As investors awaited a ruling in the antitrust suit of PeopleSoft against hostile takeover bidder Oracle, rumors circulated that a white knight bidder may emerge, kicking Oracle and its persistent pursuit of PeopleSoft to the curb.
Among the rumored third bidders are IBM, Microsoft, and the German firm SAP.
IBM Denies Interest
IBM spokesperson Scott Cook denied IBM’s interest in PeopleSoft: “Based on our current strategy, we have no plans to get into the applications business.”
A white knight bid would differ from that made by Oracle, a hostile bidder. The white knight bid is a friendly bid that follows a hostile bid.
The average lag between the hostile bid and the white knight bid is 27 days, according to research by James Owers, professor of finance at Georgia State University, Atlanta. The time — more than a year — that has ticked away since Oracle first made a push for PeopleSoft may mean that the targeted company has met with a third bidder and discussed being acquired.
A Long Affair
Oracle has extended its $7.7 billion bid for PeopleSoft 10 times since June 2003, awaiting regulatory approval.
The Associated Press reported that a decision from U.S. District Court Judge Vaughn Walker in San Francisco could come as soon as this week.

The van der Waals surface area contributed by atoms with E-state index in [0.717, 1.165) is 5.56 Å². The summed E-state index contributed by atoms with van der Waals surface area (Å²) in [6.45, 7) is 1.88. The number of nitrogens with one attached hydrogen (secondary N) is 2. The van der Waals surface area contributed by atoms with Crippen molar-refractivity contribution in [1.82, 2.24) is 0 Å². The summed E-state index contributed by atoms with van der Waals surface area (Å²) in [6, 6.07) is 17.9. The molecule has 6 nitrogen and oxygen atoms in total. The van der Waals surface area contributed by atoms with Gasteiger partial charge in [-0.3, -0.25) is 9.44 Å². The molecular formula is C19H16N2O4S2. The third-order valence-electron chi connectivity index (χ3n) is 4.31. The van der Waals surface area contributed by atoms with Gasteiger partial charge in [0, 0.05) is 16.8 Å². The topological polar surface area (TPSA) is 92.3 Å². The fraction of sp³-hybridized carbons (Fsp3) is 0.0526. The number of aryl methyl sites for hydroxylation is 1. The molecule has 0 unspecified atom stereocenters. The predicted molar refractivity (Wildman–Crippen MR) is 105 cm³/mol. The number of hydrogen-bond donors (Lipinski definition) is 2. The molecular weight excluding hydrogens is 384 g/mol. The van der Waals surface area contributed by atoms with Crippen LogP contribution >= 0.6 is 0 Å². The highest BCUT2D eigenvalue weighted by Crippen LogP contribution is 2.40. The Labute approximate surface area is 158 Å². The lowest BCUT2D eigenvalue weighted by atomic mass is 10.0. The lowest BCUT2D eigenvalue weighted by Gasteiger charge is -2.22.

Oracle offer stands at $21 per share. With talk of a white knight bidder and PeopleSoft shares at $17.70, Georgia State’s Owers said the market is assuming that Oracle will not receive approval for its bid.
Third parties or subsequent bidders could then emerge with a $19 or $20 bid.
Bargain Price for PeopleSoft?
A second bidder “has lost the strategic benefit present at the beginning of the auction, but PeopleSoft stock has dropped,” Owers said. “A new bidder could come in with a much lower bid now than if it had followed directly on the heels of Oracle.”
Subsequent bidders are unlikely to emerge this week. Owers said it’s too late for a Microsoft or SAP to bid on and buy PeopleSoft before the ruling. Plus, if the judge comes down with a decision to the detriment of Oracle, it would be better for the new bidder to wait, he said.
A negative ruling for Oracle will drop the stock price of PeopleSoft even lower in the short term, Owers added.
Microsoft and SAP
As for which of the rumored bidders may make an offer for PeopleSoft, Owers says both Microsoft and SAP are credible candidates, although SAP may find some of the same pressure from antitrust regulators that Oracle has encountered in its bid for PeopleSoft.
“Microsoft has been thinking of buying SAP,” commented Owers. “Given that it is not already in that business [of enterprise applications], there is much less of a probability of an antitrust inquiry. Microsoft in the position and certainly has the resources to buy PeopleSoft.”
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